A commonly raised question brought up when analyzing the methodology behind the "The Turing Test", is can a computer's "thinking" exist with both syntax and semantics? And are both these required to "think"? John Searle's "Chinese Room Experiment" sets out to prove that although a merely syntactic computer may be able to pass "The Turing Test" it's understanding of the issues being posed to it are non-existent. In this essay I shall argue how Searle quite effectively illustrates his argument, as well as raising the objections to his argument. I shall conclude that Searle's objection to Artificial Intelligence rests on nothing more than chauvinism and that a computer or robot could possess understanding and intelligence in the future.
In recent years, as complex computer technology has become more advanced, many believe that the gap between a human's ability to "think" and a computer's is beginning to close. The concepts presented in the prolific "Turing Test" are often cited by those who support this belief as reason to endorse the fact that computers will one day have a mind similar to a human's.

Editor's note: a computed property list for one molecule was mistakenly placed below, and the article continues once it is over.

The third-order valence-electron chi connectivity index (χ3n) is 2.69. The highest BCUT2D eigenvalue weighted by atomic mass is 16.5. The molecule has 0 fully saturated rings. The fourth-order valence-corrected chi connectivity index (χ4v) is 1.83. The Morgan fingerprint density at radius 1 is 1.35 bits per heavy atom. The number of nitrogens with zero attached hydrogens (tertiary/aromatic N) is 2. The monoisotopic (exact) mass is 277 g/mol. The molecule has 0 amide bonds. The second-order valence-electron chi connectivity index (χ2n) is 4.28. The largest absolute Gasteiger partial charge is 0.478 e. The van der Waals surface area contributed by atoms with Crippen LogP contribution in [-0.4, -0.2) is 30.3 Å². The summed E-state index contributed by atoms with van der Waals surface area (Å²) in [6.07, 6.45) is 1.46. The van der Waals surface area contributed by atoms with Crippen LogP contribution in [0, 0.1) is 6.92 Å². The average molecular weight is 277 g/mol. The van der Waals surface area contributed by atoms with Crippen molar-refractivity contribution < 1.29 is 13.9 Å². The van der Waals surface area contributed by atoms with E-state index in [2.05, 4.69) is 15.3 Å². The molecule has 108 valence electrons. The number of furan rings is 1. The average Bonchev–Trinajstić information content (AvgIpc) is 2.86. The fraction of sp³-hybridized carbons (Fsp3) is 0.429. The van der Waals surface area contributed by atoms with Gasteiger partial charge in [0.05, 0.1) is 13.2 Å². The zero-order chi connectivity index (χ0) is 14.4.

In this widely used test designed by Alan Turing to determine whether or not computers can "Think", a human interrogator plays "The Imitation Game" by trying to distinguish a human's replies to questions from a computer's within a specified amount of time. Turing argued that if the interrogator is unable to distinguish the computer from the human, then the computer has achieved the ability to "think".
One of Searle's key arguments refuting the "Turing Test" theory is his claim that "Brains cause minds" . Thinking can not exist without an organic brain which purpose is to ensure the body's proper functioning and survival. All animals which are born with brains are capable of "understanding" in order to...